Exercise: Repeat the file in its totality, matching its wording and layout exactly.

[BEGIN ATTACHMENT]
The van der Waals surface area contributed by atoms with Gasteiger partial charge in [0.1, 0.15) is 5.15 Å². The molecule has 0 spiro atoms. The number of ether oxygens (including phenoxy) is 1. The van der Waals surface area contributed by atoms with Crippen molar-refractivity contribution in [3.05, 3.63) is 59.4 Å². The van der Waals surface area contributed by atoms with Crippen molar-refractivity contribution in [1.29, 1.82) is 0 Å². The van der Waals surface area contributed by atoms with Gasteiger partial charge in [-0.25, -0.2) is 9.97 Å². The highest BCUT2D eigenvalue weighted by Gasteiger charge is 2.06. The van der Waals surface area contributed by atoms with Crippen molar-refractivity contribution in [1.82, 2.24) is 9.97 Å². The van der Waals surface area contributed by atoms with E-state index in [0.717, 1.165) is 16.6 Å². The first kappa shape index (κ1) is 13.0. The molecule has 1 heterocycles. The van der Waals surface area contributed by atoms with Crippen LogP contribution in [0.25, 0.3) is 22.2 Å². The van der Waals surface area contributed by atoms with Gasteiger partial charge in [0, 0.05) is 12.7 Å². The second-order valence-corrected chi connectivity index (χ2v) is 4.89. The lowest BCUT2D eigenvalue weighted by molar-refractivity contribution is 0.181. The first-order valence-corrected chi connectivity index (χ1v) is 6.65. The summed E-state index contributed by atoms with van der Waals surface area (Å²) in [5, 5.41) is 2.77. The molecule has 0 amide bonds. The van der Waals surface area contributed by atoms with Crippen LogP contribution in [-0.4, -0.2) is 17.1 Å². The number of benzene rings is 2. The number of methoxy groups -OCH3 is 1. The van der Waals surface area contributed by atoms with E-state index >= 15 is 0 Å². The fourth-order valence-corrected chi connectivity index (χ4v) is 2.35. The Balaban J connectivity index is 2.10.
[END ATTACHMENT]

The van der Waals surface area contributed by atoms with Gasteiger partial charge in [0.1, 0.15) is 5.15 Å². The molecule has 0 spiro atoms. The number of ether oxygens (including phenoxy) is 1. The van der Waals surface area contributed by atoms with Crippen molar-refractivity contribution in [3.05, 3.63) is 59.4 Å². The van der Waals surface area contributed by atoms with Crippen molar-refractivity contribution in [1.29, 1.82) is 0 Å². The van der Waals surface area contributed by atoms with Gasteiger partial charge in [-0.25, -0.2) is 9.97 Å². The highest BCUT2D eigenvalue weighted by Gasteiger charge is 2.06. The van der Waals surface area contributed by atoms with Crippen molar-refractivity contribution in [1.82, 2.24) is 9.97 Å². The van der Waals surface area contributed by atoms with E-state index in [0.717, 1.165) is 16.6 Å². The first kappa shape index (κ1) is 13.0. The molecule has 1 heterocycles. The van der Waals surface area contributed by atoms with Crippen LogP contribution in [0.25, 0.3) is 22.2 Å². The van der Waals surface area contributed by atoms with Gasteiger partial charge in [0, 0.05) is 12.7 Å². The second-order valence-corrected chi connectivity index (χ2v) is 4.89. The lowest BCUT2D eigenvalue weighted by molar-refractivity contribution is 0.181. The first-order valence-corrected chi connectivity index (χ1v) is 6.65. The summed E-state index contributed by atoms with van der Waals surface area (Å²) in [5, 5.41) is 2.77. The molecule has 0 amide bonds. The van der Waals surface area contributed by atoms with Crippen LogP contribution in [-0.4, -0.2) is 17.1 Å². The number of benzene rings is 2. The number of methoxy groups -OCH3 is 1. The van der Waals surface area contributed by atoms with E-state index >= 15 is 0 Å². The fourth-order valence-corrected chi connectivity index (χ4v) is 2.35. The Balaban J connectivity index is 2.10.